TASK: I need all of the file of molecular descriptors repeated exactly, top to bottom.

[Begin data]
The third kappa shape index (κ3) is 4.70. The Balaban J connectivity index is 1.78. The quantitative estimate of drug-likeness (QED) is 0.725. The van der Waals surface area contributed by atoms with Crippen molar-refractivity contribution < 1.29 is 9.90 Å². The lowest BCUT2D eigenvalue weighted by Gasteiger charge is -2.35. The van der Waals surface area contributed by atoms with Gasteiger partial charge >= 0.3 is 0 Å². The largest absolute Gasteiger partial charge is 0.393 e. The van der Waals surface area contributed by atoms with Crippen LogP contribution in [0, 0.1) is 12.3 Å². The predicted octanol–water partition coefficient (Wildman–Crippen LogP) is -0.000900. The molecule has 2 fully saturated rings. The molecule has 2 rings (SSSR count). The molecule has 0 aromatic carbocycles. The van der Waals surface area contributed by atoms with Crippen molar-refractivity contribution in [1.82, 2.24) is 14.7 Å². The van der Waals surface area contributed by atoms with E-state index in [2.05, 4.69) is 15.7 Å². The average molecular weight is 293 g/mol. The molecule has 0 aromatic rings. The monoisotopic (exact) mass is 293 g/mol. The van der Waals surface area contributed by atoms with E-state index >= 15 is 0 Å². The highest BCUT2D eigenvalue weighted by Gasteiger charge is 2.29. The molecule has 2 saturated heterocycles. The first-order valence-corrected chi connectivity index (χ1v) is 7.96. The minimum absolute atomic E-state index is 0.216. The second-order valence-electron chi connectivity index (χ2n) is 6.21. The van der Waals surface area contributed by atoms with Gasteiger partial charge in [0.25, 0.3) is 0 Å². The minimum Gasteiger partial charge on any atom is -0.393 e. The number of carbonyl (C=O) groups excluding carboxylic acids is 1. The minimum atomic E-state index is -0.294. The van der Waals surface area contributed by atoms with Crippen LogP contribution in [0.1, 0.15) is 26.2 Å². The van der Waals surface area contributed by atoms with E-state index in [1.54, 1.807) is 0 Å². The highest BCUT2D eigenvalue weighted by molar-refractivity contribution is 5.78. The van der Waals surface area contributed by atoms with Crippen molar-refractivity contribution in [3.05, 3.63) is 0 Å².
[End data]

The third kappa shape index (κ3) is 4.70. The Balaban J connectivity index is 1.78. The quantitative estimate of drug-likeness (QED) is 0.725. The van der Waals surface area contributed by atoms with Crippen molar-refractivity contribution < 1.29 is 9.90 Å². The lowest BCUT2D eigenvalue weighted by Gasteiger charge is -2.35. The van der Waals surface area contributed by atoms with Gasteiger partial charge >= 0.3 is 0 Å². The largest absolute Gasteiger partial charge is 0.393 e. The van der Waals surface area contributed by atoms with Crippen LogP contribution in [0, 0.1) is 12.3 Å². The predicted octanol–water partition coefficient (Wildman–Crippen LogP) is -0.000900. The molecule has 2 fully saturated rings. The molecule has 2 rings (SSSR count). The molecule has 0 aromatic carbocycles. The van der Waals surface area contributed by atoms with Crippen molar-refractivity contribution in [1.82, 2.24) is 14.7 Å². The van der Waals surface area contributed by atoms with E-state index in [2.05, 4.69) is 15.7 Å². The average molecular weight is 293 g/mol. The molecule has 0 aromatic rings. The monoisotopic (exact) mass is 293 g/mol. The van der Waals surface area contributed by atoms with E-state index >= 15 is 0 Å². The highest BCUT2D eigenvalue weighted by Gasteiger charge is 2.29. The molecule has 2 saturated heterocycles. The first-order valence-corrected chi connectivity index (χ1v) is 7.96. The minimum absolute atomic E-state index is 0.216. The second-order valence-electron chi connectivity index (χ2n) is 6.21. The van der Waals surface area contributed by atoms with Gasteiger partial charge in [0.25, 0.3) is 0 Å². The minimum Gasteiger partial charge on any atom is -0.393 e. The number of carbonyl (C=O) groups excluding carboxylic acids is 1. The minimum atomic E-state index is -0.294. The van der Waals surface area contributed by atoms with Crippen LogP contribution in [0.1, 0.15) is 26.2 Å². The van der Waals surface area contributed by atoms with E-state index in [1.54, 1.807) is 0 Å². The highest BCUT2D eigenvalue weighted by molar-refractivity contribution is 5.78. The van der Waals surface area contributed by atoms with Crippen molar-refractivity contribution in [3.05, 3.63) is 0 Å².